As a professional organizer, I get asked for storage suggestions all the time. And one of the most frequent requests is how to “store” the TV—how to hide a huge flat-screen TV so it doesn’t dominate the room when not in use.
One way to do this is to hide the TV with art. Media Decor has sliding art lifts that move horizontally or vertically, without using any visible tracks. This design allows the end user to use mirrors as well as a wide range of art. It’s one of the few designs that uses wrapped canvases, not just framed art. However, it will require significant available space above, below or alongside the TV.
TV CoverUps has a frame that swings outward. This means it doesn’t take up much wall space, but having the frame shading the screen might not provide the optimal viewing experience. Also, depending on the placement, people might bump their heads on that frame.
VisionArt uses a motorized retracting canvas with a giclée print; the company says that the print can be rolled up and down an unlimited number of times with no damage. The purchasers can select from a gallery of artwork or provide their own (with proof of ownership) to be reproduced onto the canvas. This accommodates end users who just want to buy an off-the-shelf solution as well as those who want a very personalized product.
Tapestries, Ltd has an LCD cover which might be the easiest product to install, since it doesn’t attach to the TV. It uses a motorized rod and a remote control.
While all of the prior art-focused designs involve moving the art while the TV stays stationary, Hidden Vision has TV mounts that move the TV around; end users see the art or the TV depending on the positioning.
The flip-out mounts can extend the TV over a bed for viewing while lying down, which will delight some users and freak out others who don’t like heavy things overhead, no matter how securely they are installed.
Flat-screen surrounds (or cabinets) are a low-tech way to hide the TV from view—a nice alternative for users who want to minimize the electronics in a bedroom but can’t quite give up having a TV in there. Cherry Tree Design makes a two-panel and a four-panel model; the four-panel bifold design will require less space on either side of the TV for the doors. There are versions using shoji facings, art glass, photography and fine art.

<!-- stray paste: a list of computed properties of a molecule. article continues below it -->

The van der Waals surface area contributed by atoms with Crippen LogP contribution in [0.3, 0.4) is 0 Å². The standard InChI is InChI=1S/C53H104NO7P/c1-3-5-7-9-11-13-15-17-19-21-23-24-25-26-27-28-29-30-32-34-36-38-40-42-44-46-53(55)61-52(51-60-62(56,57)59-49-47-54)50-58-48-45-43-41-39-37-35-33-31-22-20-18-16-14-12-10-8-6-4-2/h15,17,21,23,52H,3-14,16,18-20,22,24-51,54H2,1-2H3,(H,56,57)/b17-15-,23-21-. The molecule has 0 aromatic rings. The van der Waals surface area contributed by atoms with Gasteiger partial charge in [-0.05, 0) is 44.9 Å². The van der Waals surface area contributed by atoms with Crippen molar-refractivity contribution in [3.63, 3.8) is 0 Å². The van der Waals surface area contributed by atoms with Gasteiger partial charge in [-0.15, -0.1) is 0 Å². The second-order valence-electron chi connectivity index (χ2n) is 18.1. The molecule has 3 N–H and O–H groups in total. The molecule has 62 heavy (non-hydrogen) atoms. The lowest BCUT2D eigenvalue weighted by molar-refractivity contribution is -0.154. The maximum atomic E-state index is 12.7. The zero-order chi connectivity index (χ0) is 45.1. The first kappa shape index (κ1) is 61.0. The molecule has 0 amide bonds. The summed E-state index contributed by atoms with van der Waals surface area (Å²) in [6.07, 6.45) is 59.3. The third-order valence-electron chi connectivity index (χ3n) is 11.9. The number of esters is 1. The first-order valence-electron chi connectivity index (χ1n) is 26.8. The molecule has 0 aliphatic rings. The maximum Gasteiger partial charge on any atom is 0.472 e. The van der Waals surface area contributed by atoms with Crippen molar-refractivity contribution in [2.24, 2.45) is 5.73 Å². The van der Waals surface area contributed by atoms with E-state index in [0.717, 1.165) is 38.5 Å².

Cabinets with TV lifts are the other obvious way to hide a television. The quality of the lift mechanism is the most critical issue, but there are other design decisions, too. For example, these cabinets can come with a hinged lid, as this one from Activated Decor does, or they can have a floating lid that goes up and down along with the TV.
This cabinet from Nexus 21, with its floating lid, has a 360-degree swivel mechanism—something you can’t get with a hinged lid. If the cabinet will be used away from a wall, perhaps as a room divider, that swivel mechanism could be important.
Also, items can be positioned on top of a lift cabinet with a floating lid—but I probably wouldn’t do that unless they were held in place with museum wax or something similar.
TV lifts can also be incorporated into other furniture, such as this TV bed, with its very slim footboard. This makes for a compact design, but it also reduces flexibility; what if the owners decide, in the future, that they don’t want a TV in the bedroom?
Although some of these products are intriguing, it’s good to remember that sometimes end users don’t need a fancy design. The simplest and least expensive option for hiding the TV screen would be something like this quilted cover that Louise Hornor made for her personal use. Those who aren’t as talented are mostly out of luck, though, as commercially available products of this sort are very limited.